LG tends to stand a step or two behind the front runners when it comes to performance on its range of televisions, but you have to give it points for effort with a new range of LCDs offering full 1080p HD quality.

The 42-inch screen on test is the largest in the LF range, and certainly looks pretty stylish with a sleek black finish and slim build.

It also offers a few interesting features, including a Simplink AV control that allows you to access (albeit limited) functionality of other components connected to your system, such as a DVD player and surround sound, and 3D surround max sound technology to offer pseudo-surround.

The controls and functionality of the display, both in terms of the remote and on-screen menus are fairly basic, but this does make the television pretty easy to set up and configure. This is a good thing when you consider that the instruction manual, which weighs almost as much as the TV itself, is all but useless.

An effective EPG for the digital tuner makes it easy to view and schedule reminders or recordings for programmes up to 7 days in advance. The three HDMI ports are a welcome addition to conventional connectivity, and a side panel offers easy access to S-video and composite inputs.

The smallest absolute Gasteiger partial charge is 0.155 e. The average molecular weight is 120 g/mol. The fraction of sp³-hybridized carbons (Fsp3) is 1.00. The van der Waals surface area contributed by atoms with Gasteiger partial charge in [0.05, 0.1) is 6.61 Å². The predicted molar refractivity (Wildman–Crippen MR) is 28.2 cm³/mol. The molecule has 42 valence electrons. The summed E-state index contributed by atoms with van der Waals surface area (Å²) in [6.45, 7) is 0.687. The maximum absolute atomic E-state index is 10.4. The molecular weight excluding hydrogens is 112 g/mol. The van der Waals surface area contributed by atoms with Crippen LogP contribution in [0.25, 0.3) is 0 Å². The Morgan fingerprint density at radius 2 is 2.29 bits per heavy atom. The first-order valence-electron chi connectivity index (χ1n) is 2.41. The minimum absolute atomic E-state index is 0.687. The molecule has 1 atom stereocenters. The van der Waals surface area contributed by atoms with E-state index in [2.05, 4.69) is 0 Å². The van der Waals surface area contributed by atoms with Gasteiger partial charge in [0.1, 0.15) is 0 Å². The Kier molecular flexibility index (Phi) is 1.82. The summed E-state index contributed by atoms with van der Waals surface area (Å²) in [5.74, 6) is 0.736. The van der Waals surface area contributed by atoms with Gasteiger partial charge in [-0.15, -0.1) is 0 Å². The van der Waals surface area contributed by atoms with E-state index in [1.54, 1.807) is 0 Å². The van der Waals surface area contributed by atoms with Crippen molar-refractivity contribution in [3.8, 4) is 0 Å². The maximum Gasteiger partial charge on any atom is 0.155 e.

You'll also find a range of environment presets for audio and visual control that makes it easy to adjust settings quickly, but you won't find the same degree of close control and fine-tuning here that you might expect.

Unfortunately, despite a range of visual processing technology that has been synonymous with LG's range, we weren't overly impressed by the visual performance.

While capable, it's not quite up to the standard of impressive efforts from Sharp in the LCD market or the dynamic contrast and colour levels established in bargain-priced plasma offerings from Samsung, among others.

Blacks weren't especially deep, there was noticeable pixilation from standard definition signals and although this improves dramatically when you feed it HD content it's still a little off pace.

On a brighter note we were very impressed by the audio performance, with well-rounded sound from the standard environment setting and an interesting pseudo-surround effect generated by the 3D Surround Max technology. Overall this is a capable panel that doesn't do quite enough, either in performance, price or additional features, to usurp some of the more impressive models in this market.


Despite some impressive audio performance, LG’s new screen let us down a little on the video front and doesn’t really work hard enough in terms of additional features to justify a recommendation over a number of capable rivals at a similar price point.